Working towards achieving this greater purpose that considers the organisation’s purpose in the greater world is what Simon Sinek (2019) describes as playing the infinite game. He explains that playing in the infinite game means the overall mission or objective is to continue playing - not to win - and that leaders at all levels must make decisions to serve this objective.
He explains that there are five practices leaders must adopt to maintain an infinite minded approach:
Advancing a just cause - the organisation serves the greater good beyond its own bottom line
Build trusting teams - aligning with the work of Brown and Dreeke from earlier
Study your worthy rivals - see what competitors do that works and match them
Prepare for existential flexibility - I focus more on this below
Demonstrate the courage to lead - daring leadership as discussed earlier
I would like to focus on practice four - existential flexibility - and look broadly at some examples of this taking place in our current COVID-19 situation.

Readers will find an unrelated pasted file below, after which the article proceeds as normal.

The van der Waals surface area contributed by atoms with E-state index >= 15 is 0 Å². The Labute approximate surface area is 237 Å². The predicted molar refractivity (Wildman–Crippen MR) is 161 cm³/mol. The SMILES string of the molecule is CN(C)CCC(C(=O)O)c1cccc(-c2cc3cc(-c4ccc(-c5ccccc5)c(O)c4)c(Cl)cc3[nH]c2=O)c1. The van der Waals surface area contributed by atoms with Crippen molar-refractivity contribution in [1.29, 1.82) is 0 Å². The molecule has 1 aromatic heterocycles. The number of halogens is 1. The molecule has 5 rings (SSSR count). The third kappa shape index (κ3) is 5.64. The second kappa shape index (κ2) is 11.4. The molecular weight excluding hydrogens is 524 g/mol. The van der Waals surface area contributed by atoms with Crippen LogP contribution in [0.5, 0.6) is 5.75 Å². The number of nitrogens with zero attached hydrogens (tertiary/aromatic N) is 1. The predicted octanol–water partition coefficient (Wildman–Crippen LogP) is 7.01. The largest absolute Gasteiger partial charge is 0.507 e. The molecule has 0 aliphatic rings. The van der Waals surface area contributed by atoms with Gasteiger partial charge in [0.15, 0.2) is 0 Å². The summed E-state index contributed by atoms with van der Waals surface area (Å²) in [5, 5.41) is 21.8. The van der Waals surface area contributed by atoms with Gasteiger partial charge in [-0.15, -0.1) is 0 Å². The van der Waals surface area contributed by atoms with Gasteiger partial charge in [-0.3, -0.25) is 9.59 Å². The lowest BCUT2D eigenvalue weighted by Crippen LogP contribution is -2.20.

“Existential flexibility is the capacity to initiate an extreme disruption to a business model or strategic course in order to more effectively advance a just cause” (Sinek, 2019). It is about the innovative skill of leaders and teams that allows them to willingly adjust their practice to extend and sustain their ability to serve the greater organisational purpose.
Importantly, existential flexibility requires a clear and firm understanding of the organisation’s purpose beyond its own operation. If you lead an organisation with the main goal of turning a larger profit than the previous quarter, to open more sites by the end of the financial year, or to decrease expenditure to protect the profit margin, then existential flexibility will be difficult to master. A stronger moral and social purpose is important because it allows the way in which business is conducted to change. Rather than fighting to maintain business as usual, it becomes obvious that change must take place to continue fulfilling the greater purpose.
Examples of industries with organisations with existential flexibility during this current pandemic include:
Doctors shifting from physical to virtual patient interactions to maintain the safety of staff and other clients while serving the just cause to protect and help the sick;
Banks pausing mortgage and loan repayments to support struggling clients during the pandemic, believing more in their long term client wellbeing and continue patronage than the short term profit losses they will experience;
Schools and teachers advocating for online learning to protect staff and students from unnecessary interaction while continuing to fulfil their greater purpose of nurturing and educating young people;